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  1. Vitamin C - Ascorbic Acid Benefits
  2. Vegan Vitamin C Foods

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Vitamin C - Ascorbic Acid Benefits

Vitamin C - Ascorbic Acid Benefits
Table Of Contents
  1. How much vitamin C is present in the body?
  2. Absorption of Ascorbic Acid
  3. Functions and Benefits
  4. Vitamin C as an antioxidant against free radicals
  5. Vitamin C protects the skin
  6. Improvement of iron absorption
  7. Vitamin C supports fat burning
  8. Immune system
  9. Does Vitamin C prevent colds?
  10. Is Vitamin C helpful in cancer treatment?
  11. Vitamin C is recycled
  12. Do vegans need to consider anything?

Vitamin C is a water-soluble vitamin, also known as ascorbic acid and ascorbate. Vitamin C is highly sensitive to light, air, heat, and oxygen. (Source: 1, 2, 3).

Vitamin C is chemically considered a simple carbohydrate with an endiol structure that functions as an acid in the body. Pure ascorbic acid is a white crystalline powder 4.

Unlike most mammals, humans cannot synthesize ascorbic acid in the liver. Humans lack the enzyme L-gulonolactone oxidase, which catalyzes the final step of ascorbic acid formation from D-glucose 5. Therefore, vitamin C must be consumed daily through diet since it cannot be stored in the body 6.

How much vitamin C is present in the body?

The range of vitamin C present in the body varies from 300 mg (close to scurvy, a deficiency disease caused by insufficient vitamin C intake) to 2g - on average, it is between 1.2 and 2 mg.7 8. Higher levels of vitamin C are found in the pituitary gland, adrenal glands, leukocytes (white blood cells), ocular tissues, body fluids, and generally in the brain 9. Additionally, vitamin C is a component of the skin, with significant amounts found in both the epidermis and the dermis 10.

Absorption of Ascorbic Acid

Vitamin C is absorbed through the intestinal mucosa of the small intestine. Approximately 70 to 90% of the vitamin C (30 to 180 mg per day) consumed through food is absorbed by the body 11. When the intake exceeds 500 mg per day, the effectiveness of absorption significantly decreases 12. In the body, ascorbic acid changes its form and becomes ascorbate 13.

Functions and Benefits

In the body, vitamin C plays an important role in its reduced form (ascorbate). It is mainly required for the functioning of numerous enzymes and serves as a reducing agent (electron donor for other molecules).

Vitamin C is involved in collagen formation. Collagen is the main structural protein for connective tissue, which holds together muscles, bones, dentin (tooth substance), and other tissue connections such as ligaments, tendons, cartilage, and blood vessels. Additionally, collagen is needed for wound healing. Therefore, ascorbic acid plays an important role, especially in older individuals, in the aging process and maintaining dental health 14. Vitamin C is required as a cofactor (essential for the function of some enzymes) for the iron (Fe2+)- and α-ketoglutarate-dependent enzymes involved in collagen synthesis 15. These enzymes catalyze the hydroxylation (chemical reaction to introduce one or more hydroxyl groups; hydroxyl group = -OH) of proline and lysine residues (both are amino acids and building blocks of the collagen triple helix structure) necessary for the formation of mature and stable collagen 16 17. Ultimately, vitamin C ensures that Fe2+ (non-heme iron) remains in its reduced state and does not oxidize to Fe3+ (heme iron).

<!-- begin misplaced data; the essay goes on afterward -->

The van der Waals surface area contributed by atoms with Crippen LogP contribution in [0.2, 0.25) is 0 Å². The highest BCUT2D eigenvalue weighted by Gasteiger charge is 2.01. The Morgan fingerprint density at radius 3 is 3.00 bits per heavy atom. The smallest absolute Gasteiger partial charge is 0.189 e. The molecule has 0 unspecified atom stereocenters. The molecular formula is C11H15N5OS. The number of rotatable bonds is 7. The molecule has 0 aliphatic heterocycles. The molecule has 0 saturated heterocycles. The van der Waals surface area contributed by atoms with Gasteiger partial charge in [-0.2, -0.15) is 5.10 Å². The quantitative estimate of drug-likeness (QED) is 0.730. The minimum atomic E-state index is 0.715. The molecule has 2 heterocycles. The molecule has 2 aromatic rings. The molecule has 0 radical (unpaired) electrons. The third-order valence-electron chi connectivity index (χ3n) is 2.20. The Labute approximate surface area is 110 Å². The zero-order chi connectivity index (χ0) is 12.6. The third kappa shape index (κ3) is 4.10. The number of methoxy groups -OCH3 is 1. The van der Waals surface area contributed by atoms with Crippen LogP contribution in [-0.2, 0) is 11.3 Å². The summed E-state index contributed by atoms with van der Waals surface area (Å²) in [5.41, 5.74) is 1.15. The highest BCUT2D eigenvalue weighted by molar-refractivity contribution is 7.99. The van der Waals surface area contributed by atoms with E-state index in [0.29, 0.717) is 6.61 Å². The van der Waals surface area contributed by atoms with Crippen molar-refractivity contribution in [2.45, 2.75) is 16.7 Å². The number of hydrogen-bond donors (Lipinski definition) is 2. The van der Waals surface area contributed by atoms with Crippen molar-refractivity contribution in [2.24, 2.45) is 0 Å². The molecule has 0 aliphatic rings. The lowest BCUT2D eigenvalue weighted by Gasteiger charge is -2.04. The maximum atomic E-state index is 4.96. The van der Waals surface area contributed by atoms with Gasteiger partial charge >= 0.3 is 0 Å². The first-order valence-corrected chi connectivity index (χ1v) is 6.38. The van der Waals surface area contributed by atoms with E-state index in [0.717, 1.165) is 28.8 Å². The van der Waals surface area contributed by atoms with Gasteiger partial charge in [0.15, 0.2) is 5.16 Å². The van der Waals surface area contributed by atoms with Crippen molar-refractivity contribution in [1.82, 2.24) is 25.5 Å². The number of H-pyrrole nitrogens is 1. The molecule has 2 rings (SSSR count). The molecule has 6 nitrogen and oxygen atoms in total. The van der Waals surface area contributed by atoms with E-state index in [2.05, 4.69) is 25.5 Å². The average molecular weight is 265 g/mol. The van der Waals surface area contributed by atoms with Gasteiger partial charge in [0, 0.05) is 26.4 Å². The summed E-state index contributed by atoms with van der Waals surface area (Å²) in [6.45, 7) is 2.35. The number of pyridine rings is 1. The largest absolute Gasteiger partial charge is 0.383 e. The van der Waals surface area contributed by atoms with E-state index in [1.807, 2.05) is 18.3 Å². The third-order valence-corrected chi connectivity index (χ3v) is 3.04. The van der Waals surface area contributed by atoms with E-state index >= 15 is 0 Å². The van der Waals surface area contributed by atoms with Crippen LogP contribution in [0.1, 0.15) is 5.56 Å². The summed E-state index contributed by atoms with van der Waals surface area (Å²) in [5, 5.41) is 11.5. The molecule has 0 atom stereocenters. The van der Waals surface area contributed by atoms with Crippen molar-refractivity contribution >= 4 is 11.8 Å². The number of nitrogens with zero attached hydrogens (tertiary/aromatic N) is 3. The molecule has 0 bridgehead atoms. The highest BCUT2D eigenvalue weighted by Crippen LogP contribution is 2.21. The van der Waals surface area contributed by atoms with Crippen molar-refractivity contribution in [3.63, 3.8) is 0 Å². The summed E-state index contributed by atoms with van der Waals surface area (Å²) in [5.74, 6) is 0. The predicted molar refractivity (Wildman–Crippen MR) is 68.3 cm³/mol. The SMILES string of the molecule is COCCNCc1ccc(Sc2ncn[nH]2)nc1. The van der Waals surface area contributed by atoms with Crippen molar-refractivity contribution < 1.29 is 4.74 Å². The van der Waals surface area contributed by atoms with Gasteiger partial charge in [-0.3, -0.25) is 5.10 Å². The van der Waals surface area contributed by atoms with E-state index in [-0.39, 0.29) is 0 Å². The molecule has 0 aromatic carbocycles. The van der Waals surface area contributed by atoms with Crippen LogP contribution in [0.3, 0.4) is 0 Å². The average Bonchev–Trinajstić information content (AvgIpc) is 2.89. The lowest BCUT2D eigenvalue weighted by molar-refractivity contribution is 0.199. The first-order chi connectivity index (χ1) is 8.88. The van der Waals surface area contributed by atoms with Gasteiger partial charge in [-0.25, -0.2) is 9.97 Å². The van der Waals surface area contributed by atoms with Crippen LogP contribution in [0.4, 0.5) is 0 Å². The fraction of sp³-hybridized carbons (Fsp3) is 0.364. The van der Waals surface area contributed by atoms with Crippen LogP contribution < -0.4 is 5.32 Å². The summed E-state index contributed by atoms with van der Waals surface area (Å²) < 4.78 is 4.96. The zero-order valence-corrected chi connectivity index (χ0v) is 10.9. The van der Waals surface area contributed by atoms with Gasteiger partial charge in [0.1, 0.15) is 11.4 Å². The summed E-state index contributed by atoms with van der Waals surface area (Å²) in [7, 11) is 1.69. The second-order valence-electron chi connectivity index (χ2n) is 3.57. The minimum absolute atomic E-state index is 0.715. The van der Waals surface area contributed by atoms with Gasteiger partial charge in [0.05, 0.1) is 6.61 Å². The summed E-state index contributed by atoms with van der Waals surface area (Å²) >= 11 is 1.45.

Ascorbate is required as a co-factor for the formation of the catecholamine norepinephrine (also known as noradrenaline), which functions as a neurotransmitter, transmitting nerve impulses from dopamine 18.

Ascorbate is involved in the amidation (formation of amides) of peptide hormones (oxytocin, vasopressin, cholecystokinin, and alpha-melanotropin) to enable maximum hormone activity 19.

Ascorbate is also needed for the metabolism of tyrosine (an amino acid), which is a precursor for dopamine and melanin, among other things 20.

Ascorbate regulates the activity of HIF-1α (hypoxia-inducible factor 1α) through hydroxylation 21. HIF is a protein that responds to changes in available oxygen in cells and is involved in regulating cellular oxygen supply. When cell nuclei are poorly oxygenated (hypoxia), HIFs become active 22. It is assumed that HIFs are the target of 800 genes, which produce 60 gene products (protein products) 23. It is likely that ascorbate indirectly affects many cellular functions such as angiogenesis (growth of blood vessels), cell survival, glucose uptake (glucose for rapid energy production), glycolysis (part of glucose metabolism where glucose is broken down), iron homeostasis (maintenance of iron balance), and red blood cell production (erythropoiesis) through the protein products formed 24 25 26.

Additionally, ascorbate is needed with iron for the formation of carnitine 27. Carnitine contributes to the oxidation of fatty acids (fat burning) 28. It transports long-chain fatty acids into the mitochondria where they are burned and used for energy production.

Furthermore, vitamin C is required for the conversion of cholesterol to bile acids in the liver 29.

Ascorbate plays a crucial role in demethylation of DNA, regulation of histone demethylation, acting as a mediator between the genome (genetic material) and its environment, and maintaining the epigenome in early embryonic stage 30.

Vitamin C plays a role in the functionality of the enzyme endothelial nitric oxide synthase (eNOS) by recycling the cofactor of eNOS (Tetrahydrobiopterin) 31. The eNOS enzyme is relevant to arterial elasticity and blood pressure regulation.

Vitamin C as an antioxidant against free radicals

Vitamin C is an antioxidant that helps combat free radicals, thereby protecting cells. Free radicals are produced in the body when food is converted into energy (peroxidation of membrane phospholipids). Body stress, such as oxidative stress caused by cigarette smoke, air pollution, and ultraviolet light, also contributes to the formation of free radicals. They can cause damage to cells 32.

Due to its low redox potential (a measure of the ability to act as an oxidizing or reducing agent), ascorbate can react with almost all oxidized free radicals 33. In this process, vitamin C acts as a reducing agent (= scavenger), releasing electrons to reduce and neutralize other compounds.